Minima Cuba: Heretical Poetics and Power in Post-Soviet Cuba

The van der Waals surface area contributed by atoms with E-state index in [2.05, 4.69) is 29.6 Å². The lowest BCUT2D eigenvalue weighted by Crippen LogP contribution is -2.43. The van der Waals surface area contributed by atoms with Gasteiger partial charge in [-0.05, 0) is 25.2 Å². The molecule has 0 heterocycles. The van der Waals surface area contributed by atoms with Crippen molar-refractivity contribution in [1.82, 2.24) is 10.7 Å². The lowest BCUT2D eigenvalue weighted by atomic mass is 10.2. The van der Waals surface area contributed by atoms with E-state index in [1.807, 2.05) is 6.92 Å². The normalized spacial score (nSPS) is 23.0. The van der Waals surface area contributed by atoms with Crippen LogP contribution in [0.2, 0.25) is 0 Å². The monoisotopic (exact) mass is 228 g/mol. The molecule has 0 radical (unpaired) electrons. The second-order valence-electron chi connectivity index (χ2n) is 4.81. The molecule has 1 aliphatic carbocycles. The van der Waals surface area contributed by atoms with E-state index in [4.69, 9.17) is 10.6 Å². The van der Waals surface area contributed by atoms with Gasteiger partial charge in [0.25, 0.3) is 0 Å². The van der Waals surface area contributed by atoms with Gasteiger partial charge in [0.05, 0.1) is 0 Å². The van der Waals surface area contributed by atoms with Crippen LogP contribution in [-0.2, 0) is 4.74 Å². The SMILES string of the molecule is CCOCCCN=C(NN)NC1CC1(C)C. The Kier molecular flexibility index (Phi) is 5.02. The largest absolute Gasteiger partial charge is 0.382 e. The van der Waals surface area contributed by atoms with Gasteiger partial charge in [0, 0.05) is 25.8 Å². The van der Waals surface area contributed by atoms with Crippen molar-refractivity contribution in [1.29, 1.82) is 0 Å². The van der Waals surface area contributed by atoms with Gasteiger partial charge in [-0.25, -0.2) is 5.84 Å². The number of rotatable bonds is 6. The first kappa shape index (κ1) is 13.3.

History and LiteraturePower and BiopoliticsPeriodizationBlood and Sacrifice in the SixtiesThe Critical and Mythical EightiesThe Poetry Boom of the Eighties and NinetiesThe Poetics of SamizdatsA Melancholic RevolutionBiopoliticsHumanism, Irony, and the End of LiteratureIdeology and PsychoanalysisSovereignty of ViolenceDivine and Ethical ViolenceViolence and the Trope of BloodSacrifice and the Logic of Exchange and HeroismOut of Bondage and the New ConsciousnessThe Melancholic Tropology of the Guevarian New ManCultural Debates of the SixtiesIdealism and MaterialismConclusionViolence and Melancholia in the Eighties and NinetiesThe Revolutionary Legacy DebtsThe EightiesNarcissus in the Presence of the Specular AbyssPostorigenista PoetrySpurned Love: Memory, Dialectics, and InsularismMemory and the Fantasy of Its LossThe Horizon, the Black Sun, or the Utopia of the MelancholicThe Cultural History of the Eighties and NinetiesThe Azotea and Proyecto DiAspora(s)DiAspora(s) and VanguardismProyecto DiAspora(s) and the Poetics of ViolenceThe Revolution as the SublimePoesis of ThoughtPoetics of DefacementBiopolitics and the Revival of Jose Lezama Lima in the Eighties and the NinetiesBiopolitical PoliciesState Biopolitics and Representations of the Body in Lezama’s CriticismPrerevolution and RevolutionThe Forties and Fifties: Cultural and National Readings of LezamaThe First Revolutionary YearsDeadening Lezama in the Sixties and SeventiesThe Eighties and NinetiesThe Body: Biopolitics in Official Criticism of Lezama in the NinetiesThe Revival of Lezama by the Children of the RevolutionThe Body, Pleasure, and Baroque: Lezamian Poetics of the Early NinetiesBare Life and Proyecto Diaspora(s): The Erasure of the Baroque BodyBare Life or the SchizoAnimality and HumanityConclusionHumanism, Irony, and the End of LiteratureHumanism and PaideiaThe Origins of PaideiaPaideia: A Program for Cultural Politics.Humanism and Literature as Praxis in Proyecto PaideiaPaideia and Civil SocietyIrony in the Proyecto Diaspora(s)Choteo, Irony as Pathos, and BuffoIrony as Parabasis of AllegorySchizophrenia and the Proyecto Diaspora(s)The Limits of the War Machine as a Political ConceptSchizophrenia and the End of Literature: Juan Carlos FloresRepetition of History: Circularity and ImmanenceThe Law and the Absence of the Primordial SignifierAfterwordWorks Cited
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